We can get so tangled up in the clutter in our lives that it can be hard to notice what's no longer serving us and what we love and enjoy. It can all look like one big conglomeration of stuff. This can make it intimidating to take a look.
What helps is to admit it's daunting. "This is a friggin' mess! I don't know where to start! Looking at this makes me want to give up." Let the feelings fly. There's relief in admitting to what is. Ignore any feelings of blame. You're just looking to see the situation for what it is. You're releasing all the feelings so you can have a clearer head about it.
This makes it easier to sit down amidst it all and begin to sort it out. The matter-of-factness about it is you're looking to separate out the clutter piece by piece. It's like untangling a wire, one loop at a time. You undo loop and it leads you to the next.
A while back I was working with a client who was standing amidst all the piles of stuff in his bedroom. He looked like a fractured man. I could see that he had given up. It made sense because here was this room that was meant for rest, and it was a cacophony of bits and pieces of who knows what. He said, "I'm so embarrassed to be living this way."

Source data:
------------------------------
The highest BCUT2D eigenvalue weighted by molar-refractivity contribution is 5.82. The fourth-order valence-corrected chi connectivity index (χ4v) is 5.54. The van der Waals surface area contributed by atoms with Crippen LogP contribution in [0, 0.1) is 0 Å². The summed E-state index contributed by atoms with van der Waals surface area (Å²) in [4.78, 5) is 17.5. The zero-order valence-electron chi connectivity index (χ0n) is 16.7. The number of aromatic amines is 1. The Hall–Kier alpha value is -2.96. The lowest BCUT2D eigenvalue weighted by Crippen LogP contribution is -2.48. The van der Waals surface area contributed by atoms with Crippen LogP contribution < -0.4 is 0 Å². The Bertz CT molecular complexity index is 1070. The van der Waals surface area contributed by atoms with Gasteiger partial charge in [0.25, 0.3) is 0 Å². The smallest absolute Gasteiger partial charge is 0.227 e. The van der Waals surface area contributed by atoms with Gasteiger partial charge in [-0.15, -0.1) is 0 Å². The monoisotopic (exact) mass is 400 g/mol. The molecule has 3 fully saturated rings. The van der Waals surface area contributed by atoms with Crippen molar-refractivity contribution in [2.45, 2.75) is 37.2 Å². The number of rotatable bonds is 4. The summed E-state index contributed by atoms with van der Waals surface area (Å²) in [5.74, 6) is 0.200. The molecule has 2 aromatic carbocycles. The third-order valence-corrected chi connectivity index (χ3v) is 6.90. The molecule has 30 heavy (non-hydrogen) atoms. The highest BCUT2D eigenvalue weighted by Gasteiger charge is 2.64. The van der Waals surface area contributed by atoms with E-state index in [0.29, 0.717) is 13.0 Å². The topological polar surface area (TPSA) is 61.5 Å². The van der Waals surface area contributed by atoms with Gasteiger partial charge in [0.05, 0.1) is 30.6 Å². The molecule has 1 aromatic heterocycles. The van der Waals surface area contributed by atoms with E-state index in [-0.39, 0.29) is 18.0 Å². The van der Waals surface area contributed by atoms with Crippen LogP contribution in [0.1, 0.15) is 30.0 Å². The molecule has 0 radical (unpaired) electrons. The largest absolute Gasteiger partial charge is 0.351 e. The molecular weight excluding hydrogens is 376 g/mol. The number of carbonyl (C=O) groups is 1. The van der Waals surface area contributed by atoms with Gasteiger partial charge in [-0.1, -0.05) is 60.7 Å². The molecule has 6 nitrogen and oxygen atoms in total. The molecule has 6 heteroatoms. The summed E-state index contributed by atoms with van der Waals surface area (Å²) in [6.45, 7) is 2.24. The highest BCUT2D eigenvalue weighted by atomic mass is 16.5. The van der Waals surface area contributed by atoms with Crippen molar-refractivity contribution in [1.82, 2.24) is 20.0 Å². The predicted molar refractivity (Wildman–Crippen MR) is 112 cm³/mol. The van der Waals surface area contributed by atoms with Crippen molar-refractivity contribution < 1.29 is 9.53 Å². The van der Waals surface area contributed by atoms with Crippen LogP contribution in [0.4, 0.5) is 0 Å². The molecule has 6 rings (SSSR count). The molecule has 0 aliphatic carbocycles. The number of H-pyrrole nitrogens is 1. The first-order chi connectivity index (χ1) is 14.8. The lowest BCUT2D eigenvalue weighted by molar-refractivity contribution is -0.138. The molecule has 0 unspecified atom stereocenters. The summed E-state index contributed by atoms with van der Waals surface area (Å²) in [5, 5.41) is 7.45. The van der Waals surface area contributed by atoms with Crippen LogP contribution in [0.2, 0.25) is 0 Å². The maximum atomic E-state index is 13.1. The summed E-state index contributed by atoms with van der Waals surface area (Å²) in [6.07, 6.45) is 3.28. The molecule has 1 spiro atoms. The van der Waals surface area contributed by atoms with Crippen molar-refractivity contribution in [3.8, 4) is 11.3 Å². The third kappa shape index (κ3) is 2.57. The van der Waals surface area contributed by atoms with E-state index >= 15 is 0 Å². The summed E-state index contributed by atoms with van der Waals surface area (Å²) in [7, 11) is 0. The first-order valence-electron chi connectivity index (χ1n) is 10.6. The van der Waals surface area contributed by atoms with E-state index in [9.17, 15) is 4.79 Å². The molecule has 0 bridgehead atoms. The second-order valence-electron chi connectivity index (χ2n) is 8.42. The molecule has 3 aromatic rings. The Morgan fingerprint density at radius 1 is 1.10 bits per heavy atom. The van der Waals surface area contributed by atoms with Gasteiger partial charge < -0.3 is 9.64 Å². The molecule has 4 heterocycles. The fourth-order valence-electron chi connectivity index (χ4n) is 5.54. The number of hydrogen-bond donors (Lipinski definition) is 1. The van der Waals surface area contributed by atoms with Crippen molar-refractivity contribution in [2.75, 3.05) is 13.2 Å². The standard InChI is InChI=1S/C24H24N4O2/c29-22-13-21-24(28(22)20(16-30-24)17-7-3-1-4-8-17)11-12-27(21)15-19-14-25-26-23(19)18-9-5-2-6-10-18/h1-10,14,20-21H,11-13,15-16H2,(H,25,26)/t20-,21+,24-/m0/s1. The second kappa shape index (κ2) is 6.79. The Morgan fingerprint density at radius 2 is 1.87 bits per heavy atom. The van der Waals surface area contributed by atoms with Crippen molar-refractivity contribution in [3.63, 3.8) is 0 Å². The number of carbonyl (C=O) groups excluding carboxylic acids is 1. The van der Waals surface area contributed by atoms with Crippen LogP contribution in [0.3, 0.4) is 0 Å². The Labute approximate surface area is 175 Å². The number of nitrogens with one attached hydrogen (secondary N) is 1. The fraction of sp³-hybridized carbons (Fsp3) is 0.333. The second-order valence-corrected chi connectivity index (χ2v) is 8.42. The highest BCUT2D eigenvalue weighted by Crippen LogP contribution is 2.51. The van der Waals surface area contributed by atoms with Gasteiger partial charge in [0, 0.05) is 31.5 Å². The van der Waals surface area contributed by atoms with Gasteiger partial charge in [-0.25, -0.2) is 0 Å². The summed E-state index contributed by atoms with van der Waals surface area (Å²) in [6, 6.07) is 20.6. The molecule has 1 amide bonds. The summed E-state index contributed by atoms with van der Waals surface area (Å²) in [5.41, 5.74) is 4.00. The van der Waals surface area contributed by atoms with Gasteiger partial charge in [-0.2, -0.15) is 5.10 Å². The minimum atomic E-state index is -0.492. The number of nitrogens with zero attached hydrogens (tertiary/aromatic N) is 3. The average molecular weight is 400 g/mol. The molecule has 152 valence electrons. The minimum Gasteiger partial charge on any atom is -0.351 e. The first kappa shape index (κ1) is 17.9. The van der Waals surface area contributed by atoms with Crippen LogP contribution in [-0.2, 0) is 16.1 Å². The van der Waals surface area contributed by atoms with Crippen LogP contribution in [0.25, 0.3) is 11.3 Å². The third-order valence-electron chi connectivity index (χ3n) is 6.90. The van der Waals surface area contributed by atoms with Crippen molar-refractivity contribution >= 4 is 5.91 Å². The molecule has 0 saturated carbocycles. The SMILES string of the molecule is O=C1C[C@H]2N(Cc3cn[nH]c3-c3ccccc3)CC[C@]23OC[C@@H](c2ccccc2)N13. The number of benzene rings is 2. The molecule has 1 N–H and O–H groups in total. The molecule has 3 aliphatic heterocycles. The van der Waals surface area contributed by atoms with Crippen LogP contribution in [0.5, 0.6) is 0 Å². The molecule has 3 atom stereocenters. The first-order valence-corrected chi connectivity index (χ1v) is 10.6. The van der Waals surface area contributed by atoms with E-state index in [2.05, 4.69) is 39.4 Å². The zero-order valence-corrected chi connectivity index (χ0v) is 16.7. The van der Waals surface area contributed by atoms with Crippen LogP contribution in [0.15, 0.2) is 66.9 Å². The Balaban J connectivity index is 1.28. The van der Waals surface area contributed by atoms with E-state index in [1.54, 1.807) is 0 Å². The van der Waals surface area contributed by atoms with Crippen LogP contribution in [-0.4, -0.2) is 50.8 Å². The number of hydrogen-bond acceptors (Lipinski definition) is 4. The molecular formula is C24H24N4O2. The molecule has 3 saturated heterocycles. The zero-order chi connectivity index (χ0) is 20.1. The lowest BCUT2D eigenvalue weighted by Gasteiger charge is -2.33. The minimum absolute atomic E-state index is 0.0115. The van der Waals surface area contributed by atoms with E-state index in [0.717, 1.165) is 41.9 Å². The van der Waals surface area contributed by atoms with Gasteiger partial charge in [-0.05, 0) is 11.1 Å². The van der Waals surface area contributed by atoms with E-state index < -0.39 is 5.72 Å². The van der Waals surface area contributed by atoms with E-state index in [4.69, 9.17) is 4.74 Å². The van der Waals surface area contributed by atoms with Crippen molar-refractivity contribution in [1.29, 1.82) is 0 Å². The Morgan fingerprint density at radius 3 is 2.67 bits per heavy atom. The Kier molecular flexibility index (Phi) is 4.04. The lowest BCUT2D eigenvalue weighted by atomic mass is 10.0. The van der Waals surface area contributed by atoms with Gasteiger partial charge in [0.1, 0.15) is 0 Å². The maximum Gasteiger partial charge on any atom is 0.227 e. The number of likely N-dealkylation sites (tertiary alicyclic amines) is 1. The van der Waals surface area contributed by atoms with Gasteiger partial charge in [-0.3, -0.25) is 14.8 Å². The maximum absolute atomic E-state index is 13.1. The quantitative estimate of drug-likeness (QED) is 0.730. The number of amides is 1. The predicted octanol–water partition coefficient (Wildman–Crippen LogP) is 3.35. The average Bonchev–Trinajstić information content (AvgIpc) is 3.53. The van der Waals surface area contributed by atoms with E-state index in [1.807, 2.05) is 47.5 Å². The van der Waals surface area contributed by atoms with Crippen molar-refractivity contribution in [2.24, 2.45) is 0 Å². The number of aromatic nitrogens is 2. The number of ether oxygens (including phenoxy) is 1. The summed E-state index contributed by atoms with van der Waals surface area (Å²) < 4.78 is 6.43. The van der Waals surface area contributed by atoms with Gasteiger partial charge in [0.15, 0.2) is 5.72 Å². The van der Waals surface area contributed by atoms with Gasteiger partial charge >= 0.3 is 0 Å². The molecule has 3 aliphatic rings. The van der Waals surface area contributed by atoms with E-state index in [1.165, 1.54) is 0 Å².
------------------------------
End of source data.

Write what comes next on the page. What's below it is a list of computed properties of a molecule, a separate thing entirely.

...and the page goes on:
I took that opening and picked up some socks off the floor. I asked, "Do you still enjoy wearing these?" He thought about it and said he didn't. They went in the donate bin. I picked up an empty diet coke liter bottle. I asked if he plans for it. He said he didn't. It went in the trash bin.
I didn't tell my client what to think. I wanted him to get back in the experience of making decisions for himself. It's the making of decisions that gets us out of the mental shutdown.
After about a half an hour of my asking, he began to pick up the pieces and ask himself whether he loved and used something anymore or not. He was back on his feet.